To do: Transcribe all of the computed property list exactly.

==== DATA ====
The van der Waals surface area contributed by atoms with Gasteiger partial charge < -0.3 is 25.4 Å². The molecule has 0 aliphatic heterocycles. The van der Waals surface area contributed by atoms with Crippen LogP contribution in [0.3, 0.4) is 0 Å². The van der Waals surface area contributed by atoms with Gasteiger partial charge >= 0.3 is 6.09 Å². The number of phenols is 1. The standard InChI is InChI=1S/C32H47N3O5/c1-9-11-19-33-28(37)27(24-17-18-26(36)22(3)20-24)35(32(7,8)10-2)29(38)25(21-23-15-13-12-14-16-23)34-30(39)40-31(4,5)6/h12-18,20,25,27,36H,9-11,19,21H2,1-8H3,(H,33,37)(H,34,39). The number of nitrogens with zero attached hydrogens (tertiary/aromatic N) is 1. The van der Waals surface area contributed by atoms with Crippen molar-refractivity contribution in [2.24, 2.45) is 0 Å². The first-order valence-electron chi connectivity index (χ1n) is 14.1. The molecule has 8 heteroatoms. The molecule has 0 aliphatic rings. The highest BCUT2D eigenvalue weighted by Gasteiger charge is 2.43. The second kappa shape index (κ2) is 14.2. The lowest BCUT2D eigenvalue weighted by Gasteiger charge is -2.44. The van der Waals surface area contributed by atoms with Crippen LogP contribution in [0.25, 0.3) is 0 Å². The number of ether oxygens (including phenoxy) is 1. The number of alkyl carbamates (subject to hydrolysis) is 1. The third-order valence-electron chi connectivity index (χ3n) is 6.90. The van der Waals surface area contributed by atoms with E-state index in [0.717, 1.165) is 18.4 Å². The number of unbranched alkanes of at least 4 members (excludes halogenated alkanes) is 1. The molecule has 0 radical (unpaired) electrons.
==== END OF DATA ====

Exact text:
The van der Waals surface area contributed by atoms with Gasteiger partial charge < -0.3 is 25.4 Å². The molecule has 0 aliphatic heterocycles. The van der Waals surface area contributed by atoms with Crippen LogP contribution in [0.3, 0.4) is 0 Å². The van der Waals surface area contributed by atoms with Gasteiger partial charge >= 0.3 is 6.09 Å². The number of phenols is 1. The standard InChI is InChI=1S/C32H47N3O5/c1-9-11-19-33-28(37)27(24-17-18-26(36)22(3)20-24)35(32(7,8)10-2)29(38)25(21-23-15-13-12-14-16-23)34-30(39)40-31(4,5)6/h12-18,20,25,27,36H,9-11,19,21H2,1-8H3,(H,33,37)(H,34,39). The number of nitrogens with zero attached hydrogens (tertiary/aromatic N) is 1. The van der Waals surface area contributed by atoms with Crippen molar-refractivity contribution in [2.24, 2.45) is 0 Å². The first-order valence-electron chi connectivity index (χ1n) is 14.1. The molecule has 8 heteroatoms. The molecule has 0 aliphatic rings. The highest BCUT2D eigenvalue weighted by Gasteiger charge is 2.43. The second kappa shape index (κ2) is 14.2. The lowest BCUT2D eigenvalue weighted by Gasteiger charge is -2.44. The van der Waals surface area contributed by atoms with Crippen LogP contribution in [0.25, 0.3) is 0 Å². The number of ether oxygens (including phenoxy) is 1. The number of alkyl carbamates (subject to hydrolysis) is 1. The third-order valence-electron chi connectivity index (χ3n) is 6.90. The van der Waals surface area contributed by atoms with E-state index in [0.717, 1.165) is 18.4 Å². The number of unbranched alkanes of at least 4 members (excludes halogenated alkanes) is 1. The molecule has 0 radical (unpaired) electrons.